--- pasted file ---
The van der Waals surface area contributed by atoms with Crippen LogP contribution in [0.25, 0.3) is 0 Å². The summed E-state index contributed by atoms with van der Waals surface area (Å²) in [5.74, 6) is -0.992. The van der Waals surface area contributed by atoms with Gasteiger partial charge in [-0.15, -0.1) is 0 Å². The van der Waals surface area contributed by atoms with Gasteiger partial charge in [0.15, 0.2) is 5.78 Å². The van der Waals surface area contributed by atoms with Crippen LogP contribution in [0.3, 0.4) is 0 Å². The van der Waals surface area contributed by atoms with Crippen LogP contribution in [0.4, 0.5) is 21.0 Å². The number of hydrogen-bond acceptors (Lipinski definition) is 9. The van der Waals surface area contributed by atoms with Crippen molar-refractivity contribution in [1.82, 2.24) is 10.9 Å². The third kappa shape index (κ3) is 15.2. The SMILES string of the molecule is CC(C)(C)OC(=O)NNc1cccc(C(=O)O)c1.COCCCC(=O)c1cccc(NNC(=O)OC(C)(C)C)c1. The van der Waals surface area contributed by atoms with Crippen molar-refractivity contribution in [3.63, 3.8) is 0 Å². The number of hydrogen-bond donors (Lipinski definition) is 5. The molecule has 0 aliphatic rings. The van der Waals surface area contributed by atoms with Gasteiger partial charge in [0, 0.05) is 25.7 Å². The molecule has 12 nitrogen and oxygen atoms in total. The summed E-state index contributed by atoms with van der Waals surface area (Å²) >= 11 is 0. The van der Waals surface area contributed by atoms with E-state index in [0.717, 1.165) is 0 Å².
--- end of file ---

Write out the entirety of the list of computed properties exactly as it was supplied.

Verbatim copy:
The van der Waals surface area contributed by atoms with Crippen LogP contribution in [0.25, 0.3) is 0 Å². The summed E-state index contributed by atoms with van der Waals surface area (Å²) in [5.74, 6) is -0.992. The van der Waals surface area contributed by atoms with Gasteiger partial charge in [-0.15, -0.1) is 0 Å². The van der Waals surface area contributed by atoms with Gasteiger partial charge in [0.15, 0.2) is 5.78 Å². The van der Waals surface area contributed by atoms with Crippen LogP contribution in [0.3, 0.4) is 0 Å². The van der Waals surface area contributed by atoms with Crippen LogP contribution in [0.4, 0.5) is 21.0 Å². The number of hydrogen-bond acceptors (Lipinski definition) is 9. The van der Waals surface area contributed by atoms with Crippen molar-refractivity contribution in [1.82, 2.24) is 10.9 Å². The third kappa shape index (κ3) is 15.2. The SMILES string of the molecule is CC(C)(C)OC(=O)NNc1cccc(C(=O)O)c1.COCCCC(=O)c1cccc(NNC(=O)OC(C)(C)C)c1. The van der Waals surface area contributed by atoms with Crippen molar-refractivity contribution in [3.63, 3.8) is 0 Å². The number of hydrogen-bond donors (Lipinski definition) is 5. The molecule has 0 aliphatic rings. The van der Waals surface area contributed by atoms with Gasteiger partial charge in [0, 0.05) is 25.7 Å². The molecule has 12 nitrogen and oxygen atoms in total. The summed E-state index contributed by atoms with van der Waals surface area (Å²) >= 11 is 0. The van der Waals surface area contributed by atoms with E-state index in [0.717, 1.165) is 0 Å².